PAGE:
LX v The Navy
at HMS Temeraire
on Sunday 16th September
An hour before the start of the game a group of LX stood outside the 15ft fencing talking to their Navy hosts, about the best strategy to deal with car parking. It was decided to accept the offer of parking inside the perimeter and, from the description, much nearer the pitch. After collecting car numbers, being checked by guards and eventually parking, the group then discovered that it was necessary to walk all the way back to the guardhouse in order to circumvent the fencing. Ideas about chucking kit over the latter were abandoned, given the height and the possibility of it getting caught on the top.
What other initiative tests would the Navy throw at us we wondered. Well, the suggestion that the hosts would produce a side of players who were either retired from hockey or playing with injury, didn’t seem to have reached the individuals warming up. Perhaps the four withdrawals at the start of the week had been replaced by younger, faster, fitter men.
The start of the game was very even, all looked well, no need to worry. That held good for the first 15 minutes. The difference was the Navy had a plan and better teamwork to execute the plan. This advantage culminated in LX ’keeper John Marriott, making a good save but neither he nor the defence were able to clear the second shot. LX one down. Ten minutes later John conceded a second, which, because of the narrow angle, caught him by surprise. Up front, despite the best efforts of Peter Ross and Gordon Small, LX managed only the odd foray and to no avail.
The second half was a repeat in terms of the score. The best of the Navy’s goals was a snapshot from the top of the circle. Number four was a short corner, equally close to both the left and right foot of the keeper!
The second half was not however a repeat in terms of teamwork and goal-chasing. LX had, I think, two off the post, the best being from Adrian Money. In addition Gordon Small created a one on one opportunity which he usually wins, but not this time. Several forwards were thwarted with the ’keeper on the ground and the ball tantalisingly just visible.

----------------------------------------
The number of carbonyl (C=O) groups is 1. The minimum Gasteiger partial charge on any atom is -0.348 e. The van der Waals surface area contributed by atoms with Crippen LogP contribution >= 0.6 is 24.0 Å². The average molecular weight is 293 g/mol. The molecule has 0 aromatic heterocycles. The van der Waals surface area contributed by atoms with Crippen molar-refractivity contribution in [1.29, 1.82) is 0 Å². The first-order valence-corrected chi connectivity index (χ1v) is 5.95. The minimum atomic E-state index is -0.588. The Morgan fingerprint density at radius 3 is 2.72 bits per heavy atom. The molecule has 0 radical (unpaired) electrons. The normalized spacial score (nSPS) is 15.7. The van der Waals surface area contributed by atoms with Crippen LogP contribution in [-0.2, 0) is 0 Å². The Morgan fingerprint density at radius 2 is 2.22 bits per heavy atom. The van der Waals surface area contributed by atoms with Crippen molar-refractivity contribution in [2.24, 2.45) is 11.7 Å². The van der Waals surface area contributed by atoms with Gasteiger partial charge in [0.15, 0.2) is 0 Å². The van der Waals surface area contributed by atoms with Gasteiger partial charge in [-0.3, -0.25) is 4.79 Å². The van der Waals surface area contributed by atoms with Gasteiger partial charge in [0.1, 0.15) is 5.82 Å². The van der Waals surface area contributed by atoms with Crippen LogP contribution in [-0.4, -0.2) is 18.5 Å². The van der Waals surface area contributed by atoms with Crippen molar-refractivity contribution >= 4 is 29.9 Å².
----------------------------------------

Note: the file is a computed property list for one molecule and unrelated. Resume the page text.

Brian Tubb and Sudesh Nayer were the pick of the LX team. It was great to see John Longden able to play even though still under treatment for another fortnight. Austyn Leaverland’s recovery from a hip operation is taking a long time despite great efforts to return to fitness. David Read made his ration of interceptions, Keith Hunt did well at inside right – yes inside right, Rod Cochrane wasn’t able to steal his usual goal, being closely marked.
There were two ‘man of the match awards’, both were LX members playing for the opposition, but if you were not present you could be forgiven for not being able to guess who they were. Give up? Chris Jones and Barry Sewell. Barry excelled in the Navy goal. Several times in the third quarter the writer turned away because it was obvious we were going to score, to be sadly disappointed moments later. Chris, at inside right, orchestrated the Navy attack.
The event as a whole, was a trial run for next year’s centenary of the Royal Navy Hockey Association. At the end of the festivities, LX were invited to participate in that event on the 28th September 2008. Having secured the invitation, it is time now to liase with Alan Walker, Tom Darlington and his son Mark, who is the current chairman of naval hockey, to decide if it should be LX or England who plays, on what is a very important day for RNHA..
Everyone enjoyed the day despite the 0-4 result. Navy hospitality was as good as their hockey.
The Squad : John Ingram-Marriott, David Read, John Longden, Austyn Leaverland, Brian Tubb, Alan Jackson, Rod Cochrane, Keith Hunt, Gordon Small, Sudesh Nayer, Peter Ross, Adrian Money
Umpire: Tom DarlingtonAlan Jackson